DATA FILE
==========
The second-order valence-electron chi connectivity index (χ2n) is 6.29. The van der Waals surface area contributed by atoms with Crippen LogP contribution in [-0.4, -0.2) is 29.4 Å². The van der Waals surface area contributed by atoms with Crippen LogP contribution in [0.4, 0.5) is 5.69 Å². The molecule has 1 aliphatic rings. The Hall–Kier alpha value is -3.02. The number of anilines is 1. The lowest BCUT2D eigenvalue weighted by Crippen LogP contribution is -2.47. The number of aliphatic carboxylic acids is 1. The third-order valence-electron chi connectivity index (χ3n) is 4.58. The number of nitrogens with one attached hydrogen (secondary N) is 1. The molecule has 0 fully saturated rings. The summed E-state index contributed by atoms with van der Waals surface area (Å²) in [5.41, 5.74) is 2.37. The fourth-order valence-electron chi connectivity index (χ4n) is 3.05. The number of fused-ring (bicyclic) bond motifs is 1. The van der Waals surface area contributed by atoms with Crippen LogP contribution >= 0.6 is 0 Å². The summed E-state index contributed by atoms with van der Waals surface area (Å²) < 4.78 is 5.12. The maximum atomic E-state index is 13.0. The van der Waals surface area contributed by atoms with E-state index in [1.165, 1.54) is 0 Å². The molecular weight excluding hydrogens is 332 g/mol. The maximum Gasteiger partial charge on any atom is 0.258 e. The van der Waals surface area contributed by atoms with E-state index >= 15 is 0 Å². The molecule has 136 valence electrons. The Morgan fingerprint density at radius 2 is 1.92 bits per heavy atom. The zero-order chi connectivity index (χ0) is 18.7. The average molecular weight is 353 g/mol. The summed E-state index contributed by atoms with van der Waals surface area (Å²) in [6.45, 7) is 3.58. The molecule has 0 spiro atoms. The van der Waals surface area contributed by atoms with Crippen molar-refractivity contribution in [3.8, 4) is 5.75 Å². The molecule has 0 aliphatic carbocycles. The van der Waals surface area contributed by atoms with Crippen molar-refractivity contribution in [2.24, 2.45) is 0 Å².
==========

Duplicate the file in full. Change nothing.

The second-order valence-electron chi connectivity index (χ2n) is 6.29. The van der Waals surface area contributed by atoms with Crippen LogP contribution in [-0.4, -0.2) is 29.4 Å². The van der Waals surface area contributed by atoms with Crippen LogP contribution in [0.4, 0.5) is 5.69 Å². The molecule has 1 aliphatic rings. The Hall–Kier alpha value is -3.02. The number of anilines is 1. The lowest BCUT2D eigenvalue weighted by Crippen LogP contribution is -2.47. The number of aliphatic carboxylic acids is 1. The third-order valence-electron chi connectivity index (χ3n) is 4.58. The number of nitrogens with one attached hydrogen (secondary N) is 1. The molecule has 0 fully saturated rings. The summed E-state index contributed by atoms with van der Waals surface area (Å²) in [5.41, 5.74) is 2.37. The fourth-order valence-electron chi connectivity index (χ4n) is 3.05. The number of fused-ring (bicyclic) bond motifs is 1. The van der Waals surface area contributed by atoms with Crippen LogP contribution >= 0.6 is 0 Å². The summed E-state index contributed by atoms with van der Waals surface area (Å²) < 4.78 is 5.12. The maximum atomic E-state index is 13.0. The van der Waals surface area contributed by atoms with E-state index in [1.165, 1.54) is 0 Å². The molecular weight excluding hydrogens is 332 g/mol. The maximum Gasteiger partial charge on any atom is 0.258 e. The van der Waals surface area contributed by atoms with E-state index >= 15 is 0 Å². The molecule has 136 valence electrons. The Morgan fingerprint density at radius 2 is 1.92 bits per heavy atom. The zero-order chi connectivity index (χ0) is 18.7. The average molecular weight is 353 g/mol. The summed E-state index contributed by atoms with van der Waals surface area (Å²) in [6.45, 7) is 3.58. The molecule has 0 spiro atoms. The van der Waals surface area contributed by atoms with Crippen molar-refractivity contribution in [3.8, 4) is 5.75 Å². The molecule has 0 aliphatic carbocycles. The van der Waals surface area contributed by atoms with Crippen molar-refractivity contribution in [2.24, 2.45) is 0 Å².